Aging population prompts Vietnam to look at raising retirement levels

By Hoang Thuy   April 24, 2018 | 04:40 pm PT
Aging population prompts Vietnam to look at raising retirement levels
A woman exercises at a nursing home in Hanoi, Vietnam, June 28, 2017. Photo by Reuters/Kham
People will have to work for an extra five years to get their pensions if one option is approved.

Vietnam is looking at two options to raise the retirement age for both men and women as part of changes to the country's social insurance policies.

Minister of Labor, Invalids and Social Affairs Dao Ngoc Dung presented the options at a conference held by the legislative National Assembly in Hanoi on Monday.

The first option would raise the retirement age to 62 for men and 60 for women, by adding three months to the current retirement age every year until they reach the new retirement age.

The second option would increase it to 65 and 60 respectively, by adding four months to the current retirement age every year.

The current retirement ages for men and women in Vietnam are 60 and 55, respectively.

“By increasing the retirement age step-by-step like this, it won’t be such a shock to people,” said Dung.

During the conference, a change to the minimum amount of years spent paying social insurance to be eligible for a monthly pension was also proposed.

The minimum amount of years required would drop to 15 years from the current 20 years under the proposal.

“In the short-term, we plan to reduce the minimum number of years to 15, but in the future, we may cut it to 10,” said Dung.

These two proposals will be presented during the 7th Plenum of the Party Central Committee in May.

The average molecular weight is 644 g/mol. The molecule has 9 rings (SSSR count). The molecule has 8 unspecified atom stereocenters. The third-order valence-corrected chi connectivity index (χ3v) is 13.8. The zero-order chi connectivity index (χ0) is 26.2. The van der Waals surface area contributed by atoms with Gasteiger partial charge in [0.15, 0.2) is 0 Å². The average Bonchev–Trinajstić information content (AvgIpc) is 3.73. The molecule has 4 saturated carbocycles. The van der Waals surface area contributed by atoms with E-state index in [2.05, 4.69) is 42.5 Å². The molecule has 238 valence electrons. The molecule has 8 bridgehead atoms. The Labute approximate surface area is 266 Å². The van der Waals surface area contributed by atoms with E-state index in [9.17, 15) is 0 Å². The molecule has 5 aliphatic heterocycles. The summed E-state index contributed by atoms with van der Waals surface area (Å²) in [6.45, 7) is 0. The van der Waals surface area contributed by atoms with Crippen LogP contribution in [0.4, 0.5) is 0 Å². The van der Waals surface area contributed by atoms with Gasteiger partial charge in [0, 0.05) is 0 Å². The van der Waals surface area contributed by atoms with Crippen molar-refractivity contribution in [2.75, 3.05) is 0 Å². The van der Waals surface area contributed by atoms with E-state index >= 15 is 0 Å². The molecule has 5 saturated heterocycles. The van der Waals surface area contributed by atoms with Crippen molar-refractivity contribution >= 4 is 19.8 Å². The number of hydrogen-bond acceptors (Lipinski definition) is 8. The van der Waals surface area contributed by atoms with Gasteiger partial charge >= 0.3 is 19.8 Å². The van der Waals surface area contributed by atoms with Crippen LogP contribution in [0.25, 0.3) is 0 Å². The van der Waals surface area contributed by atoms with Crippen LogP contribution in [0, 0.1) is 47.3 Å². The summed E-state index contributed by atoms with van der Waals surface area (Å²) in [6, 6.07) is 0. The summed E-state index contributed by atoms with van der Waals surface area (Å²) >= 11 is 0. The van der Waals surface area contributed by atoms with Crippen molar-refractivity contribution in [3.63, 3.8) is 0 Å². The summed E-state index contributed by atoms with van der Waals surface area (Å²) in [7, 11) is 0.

The subject of increasing Vietnam’s retirement age has been hotly debated among experts, some of whom say it could exert pressure on the country’s labor market.

Last year, Nguyen Huu Dung, former director of the Institute of Labor Science and Social Affairs, said raising the retirement age would only suit people with professional qualifications and management skills. The ministry should leave it unchanged for those working in the public sector, and lower it for those who do physically demanding and dangerous jobs.

"The ministry hasn't researched the matter properly, while a survey conducted by the Vietnamese Trade Union found that 70 percent of workers want the retirement age to remain unchanged,” Nguyen said.

Vietnam currently has about 600,000 functioning businesses, but only 230,000 businesses are paying into the country's compulsory social insurance scheme, said Minister Dung, citing data from the General Department of Taxation.

There are about three million laborers in Vietnam who don't have social insurance, according to data from the ministry.

Vietnam reached a turning point in 2015 when it started to become one of the countries with the fastest aging populations in the world, the ministry said in a report in 2016.

The number of Vietnamese people over the age of 65 will rise from 6.3 million last year to a projected 18 million by 2040, accounting for more than 18 percent of the population and transforming Vietnam from a young society into an old one, the report quoted the United Nations as saying.

If the current retirement age remains unchanged, the country’s social insurance fund may fall short by 2020 and would be exhausted by 2037, Vietnam Social Insurance predicted.

According to the United Nations Development Program, if Vietnam fails to create jobs, develop social security and improve quality of life before the working age population peaks, it will risk instability in the future, including a lack of workers and an increased need for health care for the elderly.

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